Do falling objects drop at the same rate (for instance a pen and a bowling
ball dropped from the same height) or do they drop at different rates? I know a feather floats down very slowly but I would think a heavy object would fall faster than
a light object. Thanks for your help. I have a bet on this one.
Asked by: Terri
If no air resistance is present, the rate of descent depends only on
how far the object has fallen, no matter how heavy the object is. This means that two objects will reach the ground at the same time if they are dropped
simultaneously from the same height. This statement follows from the law of
conservation of energy and has been demonstrated experimentally by dropping
a feather and a lead ball in an airless tube.
When air resistance plays a role, the shape of the object becomes
important. In air, a feather and a ball do not fall at the same rate. In the
case of a pen and a bowling ball air resistance is small compared to the
force a gravity that pulls them to the ground. Therefore, if you drop a pen and a bowling ball you could probably not tell
which of the two reached the ground first unless you dropped them from a
very very high tower.
Answered by: Dr. Michael Ewart, Researcher at the University of Southern California
The above answer is perfectly correct, but, this is a question that
confuses many people, and they are hardly satisfied by us
self-assured physcists' answers. There is one good explanation
which makes everybody content -- which does not belong to me, but
to some famous scientist but I can't remember whom (Galileo?);
and I think it would be good to have it up here.
(The argument has nothing to do with air resistance, it is
assumed to be absent. The answer by Dr. Michael Ewart answers
that part already.)
The argument goes as follows: Assume we have a 10kg ball and a
1kg ball. Let us assume the 10kg ball falls faster than the 1kg
ball, since it is heavier. Now, lets tie the two balls together.
What will happen then? Will the combined object fall slower,
since the 1kg ball will hold back the 10kg ball? Or will the
combination fall faster, since it is now an 11kg object? Since
both can't happen, the only possibility is that they were falling
at the same rate in the first place.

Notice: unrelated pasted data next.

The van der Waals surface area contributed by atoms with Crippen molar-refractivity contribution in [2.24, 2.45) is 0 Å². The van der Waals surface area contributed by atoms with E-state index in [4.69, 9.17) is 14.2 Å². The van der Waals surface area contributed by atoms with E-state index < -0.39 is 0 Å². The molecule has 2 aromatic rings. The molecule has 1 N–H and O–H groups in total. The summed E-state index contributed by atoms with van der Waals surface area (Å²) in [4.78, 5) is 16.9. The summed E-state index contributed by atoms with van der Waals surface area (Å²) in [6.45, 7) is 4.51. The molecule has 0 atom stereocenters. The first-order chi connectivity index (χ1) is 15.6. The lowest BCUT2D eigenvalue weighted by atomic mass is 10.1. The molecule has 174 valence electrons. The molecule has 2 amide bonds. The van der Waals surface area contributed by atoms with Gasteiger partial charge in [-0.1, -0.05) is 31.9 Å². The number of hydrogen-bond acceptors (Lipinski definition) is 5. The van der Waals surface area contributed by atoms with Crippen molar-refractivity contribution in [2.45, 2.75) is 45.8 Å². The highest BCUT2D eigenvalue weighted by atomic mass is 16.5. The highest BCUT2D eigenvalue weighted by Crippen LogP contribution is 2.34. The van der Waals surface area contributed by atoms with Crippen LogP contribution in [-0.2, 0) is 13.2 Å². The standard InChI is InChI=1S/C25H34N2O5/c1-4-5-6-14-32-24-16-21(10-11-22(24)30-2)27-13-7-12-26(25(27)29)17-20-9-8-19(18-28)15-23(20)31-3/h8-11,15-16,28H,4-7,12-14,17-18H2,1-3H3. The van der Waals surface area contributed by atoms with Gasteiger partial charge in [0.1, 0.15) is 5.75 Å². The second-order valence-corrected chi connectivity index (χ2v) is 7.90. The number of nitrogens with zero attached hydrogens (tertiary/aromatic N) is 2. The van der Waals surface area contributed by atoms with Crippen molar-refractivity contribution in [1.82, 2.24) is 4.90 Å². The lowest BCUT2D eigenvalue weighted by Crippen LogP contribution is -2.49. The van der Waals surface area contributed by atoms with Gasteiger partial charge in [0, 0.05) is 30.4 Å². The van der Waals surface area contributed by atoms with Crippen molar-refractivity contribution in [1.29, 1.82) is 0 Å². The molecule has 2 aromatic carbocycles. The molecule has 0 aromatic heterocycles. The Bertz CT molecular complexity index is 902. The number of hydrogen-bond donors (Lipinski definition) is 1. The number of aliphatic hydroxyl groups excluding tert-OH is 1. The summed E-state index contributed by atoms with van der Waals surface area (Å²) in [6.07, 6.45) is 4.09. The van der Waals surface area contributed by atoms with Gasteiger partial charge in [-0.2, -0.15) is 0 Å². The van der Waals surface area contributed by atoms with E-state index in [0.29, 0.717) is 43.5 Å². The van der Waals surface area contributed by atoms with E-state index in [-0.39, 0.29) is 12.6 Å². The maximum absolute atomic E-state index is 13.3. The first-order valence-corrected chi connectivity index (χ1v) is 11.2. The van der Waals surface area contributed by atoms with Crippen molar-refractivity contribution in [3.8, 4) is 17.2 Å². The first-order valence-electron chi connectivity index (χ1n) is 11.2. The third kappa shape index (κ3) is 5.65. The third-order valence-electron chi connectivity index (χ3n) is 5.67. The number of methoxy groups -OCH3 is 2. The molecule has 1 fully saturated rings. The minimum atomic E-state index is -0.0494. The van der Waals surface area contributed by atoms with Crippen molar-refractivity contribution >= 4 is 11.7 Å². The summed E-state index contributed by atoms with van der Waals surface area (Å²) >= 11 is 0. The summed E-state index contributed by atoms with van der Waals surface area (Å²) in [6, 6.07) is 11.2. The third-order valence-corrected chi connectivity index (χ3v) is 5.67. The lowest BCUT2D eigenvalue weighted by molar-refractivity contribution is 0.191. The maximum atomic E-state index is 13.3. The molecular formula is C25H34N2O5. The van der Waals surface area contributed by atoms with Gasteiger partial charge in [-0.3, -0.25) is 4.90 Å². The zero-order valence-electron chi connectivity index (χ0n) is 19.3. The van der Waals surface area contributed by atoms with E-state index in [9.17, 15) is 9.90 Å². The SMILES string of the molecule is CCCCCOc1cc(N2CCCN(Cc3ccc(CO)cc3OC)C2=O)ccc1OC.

Sounds extremely convincing. But, I think there is a slight
fallacy in the argument. It mentions nothing about the nature of
the force involved, so it looks like it should work with any kind
of force! However, it is not quite true. If we lived on a world
where the 'falling' was due to electrical forces, and
objects had masses and permanent charges, things would be
different. Things with zero charge would not fall no matter what
their mass is. In fact, the falling rate would be proportional to
q/m, where q is the charge and m is the mass. When you tie two
objects, 1 and 2, with charges q1, q2, and m1, m2, the combined
object will fall at a rate (q1+q2)/(m1+m2). Assuming
q1/m1 < q2/m2, or object 2 falls faster than object one, the
combined object will fall at an intermediate rate (this can be
shown easily). But, there is another point. The 'weight' of an
object is the force acting on it. That is just proportional to q,
the charge. Since what matters for the falling rate is q/m, the
weight will have no definite relation to rate of fall. In fact,
you could have a zero-mass object with charge q, which will fall
infinitely fast, or an infinite-mass object with charge q, which
will not fall at all, but they will 'weigh' the same! So, in
fact, the original argument should be reduced to the following
statement, which is more accurate:
If all objects which have equal weight fall at the same rate,
then _all_ objects will fall at the same rate, regardless of
In mathematical terms, this is equivalent to saying that if
q1=q2 then m1=m2 or, q/m is the same for all objects, they will
all fall at the same rate! All in all, this is pretty hollow an
Going back to the case of gravity.. The gravitational force is
( G is a constant, called constant of gravitation, M is the mass
of the attracting body (here, earth), and m1 is the
'gravitational mass' of the object.)
And newton's law of motion is
where m2 is the 'inertial mass' of the object, and a is the
Now, solving for acceleration, we find:
Which is proportional to m1/m2, i.e. the gravitational mass
divided by the inertial mass. This is our old 'q/m' from the
electrical case! Now, if and only if m1/m2 is a constant for all
objects, (this constant can be absorbed into G, so the question
can be reduced to m1=m2 for all objects) they will all fall at
the same rate. If this ratio varies, then we will have no
definite relation between rate of fall, and weight.
So, all in all, we are back to square one. Which is just
canceling the masses in the equations, thus showing that they
must fall at the same rate. The equality of the two masses is a
necessity for general relativity, and enters it naturally. Also,
the two masses have been found to be equal to extremely good
precision experimentally. The correct answer to the question 'why
objects with different masses fall at the same rate?' is,
'beacuse the gravitational and inertial masses are equal for all
Then, why does the argument sound so convincing? Since our daily
experience and intuition dictates that things which weigh the
same, fall at the same rate. Once we assume that, we have
implicitly already assumed that the gravitational mass is equal
to the inertial mass. (Wow, what things we do without noticing!).
The rest of the argument follows easily and naturally...
Answered by: Yasar Safkan, Physics Ph.D. Candidate, M.I.T.
'I believe there is no philosophical high-road in science, with epistemological signposts. No, we are in a jungle and find our way by trial and error, building our road behind us as we proceed.'